This summer we brought together on-the-ground experts from the worlds of energy and health, to ask how we can improve lives today while also tackling the climate emergency. They shared inspiring examples and proven success stories at our conference in London.
Our illustration of the discussion – drawn live on the day –
captures some of its key themes and inspiring ideas. The image is a powerful
reminder for funders, public bodies and politicians of what really works. The
most important message? Climate action is not just about giving things up –
it’s about getting a whole lot back too. Here are five essential lessons.
We need urgent action
First, the painful truth. We can’t avoid catastrophic
climate change without a quick, and dramatic, cut in carbon dioxide emissions.
We’re heading in the wrong direction though – in 2018, global carbon dioxide
emissions grew 2% and reached a record high of 37 billion tonnes of CO2. There
is still no sign of a peak in global emissions.
Let’s motivate people
But taking on this huge challenge can bring positive change –
something we all need to shout about. Because we can’t take radical steps
without serious public support – not just from die-hard climate campaigners,
but from millions of people whose concerns about global warming sit alongside a
host of other worries – such as costly heating bills and threats to their
Many of our day-to-day problems would be tackled
by climate action, such as improving insulation in old homes, or helping people stay healthy through cycling and walking. So let’s work to get everyone behind these kind of
changes – many of which will deliver better, happier lives from the moment they
Climate Action Co-Benefits Toolkit
Involving communities is key
Let’s work with the people leading climate action in their
own neighbourhoods, and make sure all our efforts are guided by the people they
set out to help. A host of brilliant projects show us what’s possible. London’s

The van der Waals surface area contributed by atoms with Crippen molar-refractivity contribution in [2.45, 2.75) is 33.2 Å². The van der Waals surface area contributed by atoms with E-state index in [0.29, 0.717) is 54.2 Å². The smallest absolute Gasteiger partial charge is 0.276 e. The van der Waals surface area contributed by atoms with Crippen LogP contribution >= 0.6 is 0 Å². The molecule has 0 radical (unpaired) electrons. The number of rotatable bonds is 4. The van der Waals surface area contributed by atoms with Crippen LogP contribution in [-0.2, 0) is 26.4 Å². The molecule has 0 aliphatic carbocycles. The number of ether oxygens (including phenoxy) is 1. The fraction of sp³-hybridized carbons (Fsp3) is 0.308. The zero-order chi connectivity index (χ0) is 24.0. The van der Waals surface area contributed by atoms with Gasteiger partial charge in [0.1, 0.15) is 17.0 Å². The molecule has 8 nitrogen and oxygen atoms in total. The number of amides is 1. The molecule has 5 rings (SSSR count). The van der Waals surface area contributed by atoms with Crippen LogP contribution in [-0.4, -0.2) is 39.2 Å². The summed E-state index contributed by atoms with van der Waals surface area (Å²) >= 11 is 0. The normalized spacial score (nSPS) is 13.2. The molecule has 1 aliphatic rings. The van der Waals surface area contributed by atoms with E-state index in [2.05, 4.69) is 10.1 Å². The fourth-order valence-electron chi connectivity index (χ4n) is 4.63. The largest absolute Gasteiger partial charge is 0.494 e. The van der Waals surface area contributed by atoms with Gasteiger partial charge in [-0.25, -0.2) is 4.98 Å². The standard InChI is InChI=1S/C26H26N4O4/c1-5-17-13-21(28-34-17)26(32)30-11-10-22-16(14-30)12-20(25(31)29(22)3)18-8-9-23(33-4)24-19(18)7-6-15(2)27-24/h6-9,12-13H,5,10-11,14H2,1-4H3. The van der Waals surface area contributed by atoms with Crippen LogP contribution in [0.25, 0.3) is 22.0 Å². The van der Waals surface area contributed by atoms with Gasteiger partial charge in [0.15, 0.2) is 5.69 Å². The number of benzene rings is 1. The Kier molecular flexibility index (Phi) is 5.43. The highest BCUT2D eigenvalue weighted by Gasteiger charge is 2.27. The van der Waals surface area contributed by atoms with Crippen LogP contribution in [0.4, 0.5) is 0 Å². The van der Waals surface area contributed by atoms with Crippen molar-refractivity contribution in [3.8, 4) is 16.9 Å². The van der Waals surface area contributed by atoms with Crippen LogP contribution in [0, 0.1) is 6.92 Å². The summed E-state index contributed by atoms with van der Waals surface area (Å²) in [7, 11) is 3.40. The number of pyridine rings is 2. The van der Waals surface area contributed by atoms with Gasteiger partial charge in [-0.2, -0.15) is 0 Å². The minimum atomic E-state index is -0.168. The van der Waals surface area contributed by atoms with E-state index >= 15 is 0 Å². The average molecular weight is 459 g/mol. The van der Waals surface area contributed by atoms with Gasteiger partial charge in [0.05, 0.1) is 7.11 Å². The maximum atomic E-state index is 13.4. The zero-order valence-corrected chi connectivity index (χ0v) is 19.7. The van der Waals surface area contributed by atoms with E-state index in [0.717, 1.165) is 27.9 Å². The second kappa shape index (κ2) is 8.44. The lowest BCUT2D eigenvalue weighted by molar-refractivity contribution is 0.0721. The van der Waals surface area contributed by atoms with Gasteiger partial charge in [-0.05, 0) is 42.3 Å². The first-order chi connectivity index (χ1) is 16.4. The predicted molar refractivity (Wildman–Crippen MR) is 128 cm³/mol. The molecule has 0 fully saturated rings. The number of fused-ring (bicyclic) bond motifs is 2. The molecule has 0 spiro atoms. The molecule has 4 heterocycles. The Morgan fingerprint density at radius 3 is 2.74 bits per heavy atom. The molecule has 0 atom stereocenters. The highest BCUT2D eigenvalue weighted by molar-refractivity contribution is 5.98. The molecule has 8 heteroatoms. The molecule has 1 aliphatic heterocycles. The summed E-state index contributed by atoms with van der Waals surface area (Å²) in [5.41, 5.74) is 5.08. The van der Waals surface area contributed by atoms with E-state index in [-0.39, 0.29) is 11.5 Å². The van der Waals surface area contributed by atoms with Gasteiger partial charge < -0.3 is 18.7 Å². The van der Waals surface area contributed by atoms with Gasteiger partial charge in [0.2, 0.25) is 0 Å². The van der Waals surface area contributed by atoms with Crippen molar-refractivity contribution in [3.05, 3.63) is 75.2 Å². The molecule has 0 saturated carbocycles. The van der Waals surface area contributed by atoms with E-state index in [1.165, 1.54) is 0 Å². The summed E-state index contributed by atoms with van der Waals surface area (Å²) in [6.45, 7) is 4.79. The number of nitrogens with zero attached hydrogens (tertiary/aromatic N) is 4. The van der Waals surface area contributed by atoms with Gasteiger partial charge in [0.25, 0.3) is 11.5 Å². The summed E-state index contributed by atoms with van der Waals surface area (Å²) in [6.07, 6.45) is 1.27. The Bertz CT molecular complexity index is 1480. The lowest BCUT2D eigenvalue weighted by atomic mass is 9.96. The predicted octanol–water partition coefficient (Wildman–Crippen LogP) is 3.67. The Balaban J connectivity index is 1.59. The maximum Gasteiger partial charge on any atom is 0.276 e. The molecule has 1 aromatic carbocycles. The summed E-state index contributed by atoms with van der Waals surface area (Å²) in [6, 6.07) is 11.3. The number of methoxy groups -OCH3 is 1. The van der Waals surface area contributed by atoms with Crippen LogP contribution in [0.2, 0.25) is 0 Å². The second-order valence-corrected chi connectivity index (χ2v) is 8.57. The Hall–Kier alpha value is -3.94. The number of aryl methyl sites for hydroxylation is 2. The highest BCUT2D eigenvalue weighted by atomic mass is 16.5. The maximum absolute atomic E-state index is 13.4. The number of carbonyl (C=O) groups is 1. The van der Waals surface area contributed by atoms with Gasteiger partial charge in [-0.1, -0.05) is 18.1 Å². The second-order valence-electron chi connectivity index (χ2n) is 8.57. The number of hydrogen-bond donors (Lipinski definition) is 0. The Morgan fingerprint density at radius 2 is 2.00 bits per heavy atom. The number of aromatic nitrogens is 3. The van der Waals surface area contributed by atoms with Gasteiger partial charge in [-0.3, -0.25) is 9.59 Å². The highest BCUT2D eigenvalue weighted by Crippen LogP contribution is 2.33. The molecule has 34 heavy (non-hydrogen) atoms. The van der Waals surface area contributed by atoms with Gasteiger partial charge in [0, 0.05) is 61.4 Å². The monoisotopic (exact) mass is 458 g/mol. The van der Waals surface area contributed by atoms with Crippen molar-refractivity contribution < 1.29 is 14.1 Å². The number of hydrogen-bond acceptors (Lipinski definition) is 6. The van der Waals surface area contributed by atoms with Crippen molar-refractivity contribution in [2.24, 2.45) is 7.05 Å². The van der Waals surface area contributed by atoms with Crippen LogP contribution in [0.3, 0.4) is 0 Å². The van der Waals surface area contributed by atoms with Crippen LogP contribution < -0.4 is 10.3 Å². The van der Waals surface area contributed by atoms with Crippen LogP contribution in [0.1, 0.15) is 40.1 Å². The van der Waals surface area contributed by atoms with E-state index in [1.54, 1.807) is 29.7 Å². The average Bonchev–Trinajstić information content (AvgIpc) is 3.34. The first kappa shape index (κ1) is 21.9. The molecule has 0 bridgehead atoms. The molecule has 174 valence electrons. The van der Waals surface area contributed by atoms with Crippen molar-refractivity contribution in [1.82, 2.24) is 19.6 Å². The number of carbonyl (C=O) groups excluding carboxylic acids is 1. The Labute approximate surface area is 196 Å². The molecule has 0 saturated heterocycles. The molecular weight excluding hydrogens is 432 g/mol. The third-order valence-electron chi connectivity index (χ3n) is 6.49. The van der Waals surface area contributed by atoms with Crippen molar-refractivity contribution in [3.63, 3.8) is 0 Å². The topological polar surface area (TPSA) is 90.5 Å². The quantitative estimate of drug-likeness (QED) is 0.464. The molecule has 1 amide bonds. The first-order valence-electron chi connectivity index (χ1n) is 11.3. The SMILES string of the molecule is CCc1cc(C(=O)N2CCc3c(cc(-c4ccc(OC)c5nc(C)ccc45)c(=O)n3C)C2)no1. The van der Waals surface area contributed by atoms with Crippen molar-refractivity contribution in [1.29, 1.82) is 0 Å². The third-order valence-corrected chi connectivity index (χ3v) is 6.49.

Repowering helps communities develop their own clean energy co-ops – as
well as generating clean energy, the project has given more than 100 paid
interns skills for the future. In Oxfordshire, the Low Carbon Hub has
completed more than 40 installations, backed by more than 1,000 investor
members. These have created financial savings for partners including schools, health
trusts and community groups.
Why are volunteers and supporters investing their time, effort
and money in sustainable solutions? Maybe because the benefits include a fairer
society with more opportunities for everyone. So many of the problems they
solve – from draughty homes to air pollution – hit the worst off hardest.
Councils can play a key role as community leaders bringing together citizens’
groups and local partners such as universities, local enterprise partnerships
and clinical commissioning groups to scale up good projects and initiate new
Finance is a major barrier
Along with public support, climate solutions need investment
and financing. For public bodies such as councils and health trusts, the
co-benefits approach helps here too – if the solutions have proven effects
beyond tackling global warming, they can be supported by a wider range of
But to make this happen, we need much more work to quantify
and understand all the benefits of climate action. More data is needed, but
also bold partnerships within and between different sectors – these will help spread
learning and highlight evidence. These partnerships can even be a money saver –
for example, councils in Lancashire have banded together to create more comfortable homes that also lower energy use.